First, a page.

The biggest lie told to RPA customers – 50 robots equals success
There are lies, damn lies and then there are RPA lies.
Just because #RPA is the new shiny object, doesn’t mean the maxims of delivering business outcomes no longer apply. Were an organisation to hire 50 human workers; then have them perform bits of tasks; or work a small proportion of their available time; or ask them to sit idle 80% of the day and deliver nothing of tangible value; then we would not laud that organisation. Why would we consider bots any differently?
When a vendor tells you that 10, 20, 50 or 100 bots equals RPA success then remember to reply ‘we didn’t buy RPA Technology, we bought an outcome. I expect #RPA to reduce the number of person hours expended on this process by ‘A’, shrink the batch processing or cycle time by ‘B’, and cut exception handling by ‘C’. When things break, I expect you to detect the problem, fix it, and have us up and running quickly. How #RPA does it…I don’t really care.’
There are a variety of metrics you might consider when building an #RPA business case including:
Do not to include too many nebulous metrics like ‘improve customer satisfaction’ or ‘increase customer acquisition’. These kinds of metrics are more complex than they seem and often cannot be attributed solely to the success of an automation.
- Up time or down time: Bots can work around the clock at a very high rate of speed so are your processes running faster and/or more frequently than before? Measuring an increase in productive hours per day from the addition of bots can add to the productive capacity of a business. With bots able to work 3 times faster than people, at 100% capacity for 20+ hours per day (there will be down time due to system outages e.g. backup windows) a business productive capacity should increase. Note: The real sign of success is determined by the business outcomes derived from that increase in productive capacity brought about by your digital workforce.
- Employee satisfaction or percentage of time spent on value add per day: Bots allow people to spend more dedicated time on meaningful, value add work. Is your CSAT score higher after automation of dull, routine, boring tasks, and if so by how much? Is your employee retention higher or lower? Is a far greater percentage of daily time being spent on value-add work?
- Process consistency and accuracy: Bots perform the work assigned to them identically without variation. Have bots brought greater consistency and predictability to your processes? Have bots reduced errors or otherwise improved the accuracy of outcomes?
- Reallocation to other roles: number of employees reallocated to other value add roles?
- Average number of bots hired into roles previously earmarked for human labour.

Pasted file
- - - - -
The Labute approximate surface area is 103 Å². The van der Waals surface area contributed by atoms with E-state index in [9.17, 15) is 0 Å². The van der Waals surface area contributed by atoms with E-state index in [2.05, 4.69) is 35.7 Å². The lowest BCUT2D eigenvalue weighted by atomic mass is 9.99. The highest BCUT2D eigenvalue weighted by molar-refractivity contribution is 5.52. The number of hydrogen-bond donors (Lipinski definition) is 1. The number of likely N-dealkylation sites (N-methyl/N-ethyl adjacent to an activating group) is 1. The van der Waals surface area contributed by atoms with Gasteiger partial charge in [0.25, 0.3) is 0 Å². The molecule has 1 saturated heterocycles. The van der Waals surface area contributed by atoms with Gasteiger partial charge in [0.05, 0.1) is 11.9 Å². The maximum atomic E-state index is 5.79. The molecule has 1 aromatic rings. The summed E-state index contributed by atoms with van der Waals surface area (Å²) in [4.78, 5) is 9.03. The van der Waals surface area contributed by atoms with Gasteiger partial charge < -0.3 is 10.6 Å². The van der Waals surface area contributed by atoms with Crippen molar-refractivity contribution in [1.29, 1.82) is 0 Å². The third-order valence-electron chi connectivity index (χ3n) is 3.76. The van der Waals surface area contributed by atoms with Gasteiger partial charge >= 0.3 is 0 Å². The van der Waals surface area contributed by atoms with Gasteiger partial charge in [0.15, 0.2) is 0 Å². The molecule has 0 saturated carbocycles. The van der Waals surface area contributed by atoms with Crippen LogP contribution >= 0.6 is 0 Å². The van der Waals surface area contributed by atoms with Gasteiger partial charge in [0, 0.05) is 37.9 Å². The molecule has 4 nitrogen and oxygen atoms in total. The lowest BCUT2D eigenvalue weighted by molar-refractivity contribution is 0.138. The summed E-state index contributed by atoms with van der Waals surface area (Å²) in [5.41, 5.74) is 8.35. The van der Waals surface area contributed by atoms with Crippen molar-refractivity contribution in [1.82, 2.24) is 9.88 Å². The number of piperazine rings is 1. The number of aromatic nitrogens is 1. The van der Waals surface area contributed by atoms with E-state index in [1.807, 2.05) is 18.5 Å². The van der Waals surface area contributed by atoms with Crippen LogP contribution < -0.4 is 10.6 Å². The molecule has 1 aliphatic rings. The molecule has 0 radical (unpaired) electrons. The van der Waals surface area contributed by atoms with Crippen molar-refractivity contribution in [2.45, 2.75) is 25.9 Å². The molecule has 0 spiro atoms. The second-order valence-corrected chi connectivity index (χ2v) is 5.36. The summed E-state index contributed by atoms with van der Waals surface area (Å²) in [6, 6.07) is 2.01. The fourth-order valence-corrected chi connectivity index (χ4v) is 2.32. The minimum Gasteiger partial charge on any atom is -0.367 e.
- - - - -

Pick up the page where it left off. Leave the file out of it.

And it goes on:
- Life expectancy: number of months or years of extending the life of legacy apps.
Businesses run by making more money than they spend. Setting up an automation program can cost $250k within a very short period of time and that is before you start to scale. Therefore, hard cash return from #RPA must take your primary focus:
Include hard measures of value such as:
- Reduction in overtime bills from people not staying later to complete their work
- Annual labour hours saved or numbers of FTEs eliminated. To date robots have been far more successful in augmenting roles rather than eliminating roles. The idea that technology will replace the need for creative thinking, problem-solving, leadership, teamwork, initiative and risk taking is rightly seen as implausible.
- Average annual wage cost savings now RPA has been installed. Robots are typically 1/3 the cost of an offshore FTE and therefore the more robots you employ to cut offshore contract costs the lower your offshore contract bill.
- Process efficiencies: processing time or daily throughput. Bots don’t take breaks (except when your infrastructure or bot application is being updated), they never get sick, and are always ready to work. Have you reduced downtime and/or increased output?
If an #RPA program is to deliver, it must be aligned to a larger digital transformation strategy. A balanced approach that consists of aligning the qualitative benefits of RPA to the larger strategy, while articulating the quantitative impact, is a great way to measure the overall effectiveness of RPA. However, to be truly successful you must be able to quantify the financial benefits of your #RPA program to your executive team.
What measures do you use to prove your #RPA program business case?
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Note: The views expressed above are my views and not those of my employer.